Monday, August 01, 2005

THE ZEALOTS-AS-SUICIDE-ATTACKERS MEME appears now in the Sunday Times. In an article entitled "Biggest suicide wave in a bloody 2,000-year history," Yuba Bessaoud asserts:
The history of suicide assaults dates back to Judaea in the 1st century when Jewish Zealots, an extreme resistance sect, would sacrifice themselves by mounting individual attacks on Roman soldiers with knives. Although documentation is scarce, the Zealots were hundreds strong and committed “numerous daily murders”. Their actions culminated in the Jewish war of AD66 which ultimately brought about the exodus of the Jews from the region.

Neither the "Zealots" (a Jewish group or party that violently opposed the Roman occupation) nor the "Sicarii," which is the group I think Bessaoud actually has in mind here (his unattributed quote from Josephus pertains to them; see below), engaged in suicide attacks. The Sicarii did use small daggers (sicae) to assassinate their foes in crowds, but they used the confusion of the crowds to make their escape. Josephus is our source for the Sicarii:
When the country was purged of these, there sprang up another sort of robbers in Jerusalem, which were called Sicarii, who slew men in the day time, and in the midst of the city; this they did chiefly at the festivals, when they mingled themselves among the multitude, and concealed daggers under their garments, with which they stabbed those that were their enemies; and when any fell down dead, the murderers became a part of those that had indignation against them; by which means they appeared persons of such reputation, that they could by no means be discovered. The first man who was slain by them was Jonathan the high priest, after whose death many were slain every day, while the fear men were in of being so served was more afflicting than the calamity itself; and while every body expected death every hour, as men do in war, so men were obliged to look before them, and to take notice of their enemies at a great distance; nor, if their friends were coming to them, durst they trust them any longer; but, in the midst of their suspicions and guarding of themselves, they were slain. Such was the celerity of the plotters against them, and so cunning was their contrivance.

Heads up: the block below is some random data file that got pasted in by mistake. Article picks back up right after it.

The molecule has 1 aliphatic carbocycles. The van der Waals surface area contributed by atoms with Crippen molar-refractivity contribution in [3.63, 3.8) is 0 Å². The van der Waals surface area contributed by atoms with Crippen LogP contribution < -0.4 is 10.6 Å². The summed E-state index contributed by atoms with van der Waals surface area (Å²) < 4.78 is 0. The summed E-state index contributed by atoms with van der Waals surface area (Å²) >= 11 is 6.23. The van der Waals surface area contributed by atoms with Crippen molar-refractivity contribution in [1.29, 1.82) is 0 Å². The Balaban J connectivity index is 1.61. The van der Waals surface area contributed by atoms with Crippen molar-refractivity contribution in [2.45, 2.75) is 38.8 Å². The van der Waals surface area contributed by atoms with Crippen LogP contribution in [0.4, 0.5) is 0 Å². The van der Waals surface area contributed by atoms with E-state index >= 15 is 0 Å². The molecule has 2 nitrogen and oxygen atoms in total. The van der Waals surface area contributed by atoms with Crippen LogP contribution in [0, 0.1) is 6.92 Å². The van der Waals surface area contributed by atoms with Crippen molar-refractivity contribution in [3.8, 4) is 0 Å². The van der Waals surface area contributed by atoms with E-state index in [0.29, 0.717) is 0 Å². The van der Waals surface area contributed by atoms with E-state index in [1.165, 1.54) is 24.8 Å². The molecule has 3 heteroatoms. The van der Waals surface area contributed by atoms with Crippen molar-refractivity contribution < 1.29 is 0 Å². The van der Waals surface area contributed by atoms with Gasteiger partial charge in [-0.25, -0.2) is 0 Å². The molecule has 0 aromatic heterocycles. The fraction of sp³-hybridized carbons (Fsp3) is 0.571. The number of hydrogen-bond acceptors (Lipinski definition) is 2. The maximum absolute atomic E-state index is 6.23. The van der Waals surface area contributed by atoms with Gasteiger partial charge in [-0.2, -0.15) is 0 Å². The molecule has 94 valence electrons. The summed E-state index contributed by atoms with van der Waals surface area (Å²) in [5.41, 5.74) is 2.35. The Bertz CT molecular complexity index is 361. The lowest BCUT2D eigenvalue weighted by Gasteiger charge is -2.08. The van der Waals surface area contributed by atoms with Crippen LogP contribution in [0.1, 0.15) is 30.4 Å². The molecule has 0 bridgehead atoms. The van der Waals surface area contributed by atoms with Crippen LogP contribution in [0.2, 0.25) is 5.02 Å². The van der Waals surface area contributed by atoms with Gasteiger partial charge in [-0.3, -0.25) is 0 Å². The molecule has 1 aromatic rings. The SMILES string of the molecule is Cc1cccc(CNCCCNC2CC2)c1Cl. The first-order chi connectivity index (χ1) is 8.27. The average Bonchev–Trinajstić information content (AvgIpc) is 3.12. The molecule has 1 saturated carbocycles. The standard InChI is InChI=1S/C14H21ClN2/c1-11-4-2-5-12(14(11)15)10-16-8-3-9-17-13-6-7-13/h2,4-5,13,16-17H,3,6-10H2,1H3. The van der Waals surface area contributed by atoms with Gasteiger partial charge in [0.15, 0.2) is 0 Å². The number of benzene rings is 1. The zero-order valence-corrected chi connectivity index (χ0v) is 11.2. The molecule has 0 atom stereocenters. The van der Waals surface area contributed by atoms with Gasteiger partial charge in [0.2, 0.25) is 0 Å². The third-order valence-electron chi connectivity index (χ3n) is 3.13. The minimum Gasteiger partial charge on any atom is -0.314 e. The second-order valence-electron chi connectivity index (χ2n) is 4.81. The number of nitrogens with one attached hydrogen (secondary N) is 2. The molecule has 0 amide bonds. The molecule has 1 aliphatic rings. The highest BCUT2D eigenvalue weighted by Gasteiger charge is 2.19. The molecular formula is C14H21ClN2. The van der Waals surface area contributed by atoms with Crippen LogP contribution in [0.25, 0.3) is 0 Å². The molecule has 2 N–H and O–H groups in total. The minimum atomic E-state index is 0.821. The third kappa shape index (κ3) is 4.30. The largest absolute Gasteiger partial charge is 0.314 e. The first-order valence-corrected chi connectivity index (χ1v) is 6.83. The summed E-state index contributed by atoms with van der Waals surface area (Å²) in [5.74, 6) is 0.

(Jewish War 2.13.3/2.254-57)

My emphasis. From what Josephus says here and elsewhere, they don't sound like very savory characters, but they clearly had a well-developed sense of self-preservation. They were not suicide attackers. More here.

This looks like a new (at least to me) blame-the-Jews meme starting to make the rounds now that homicide bombing has come to the West. It is very disturbing to see the Times perpetuating it.

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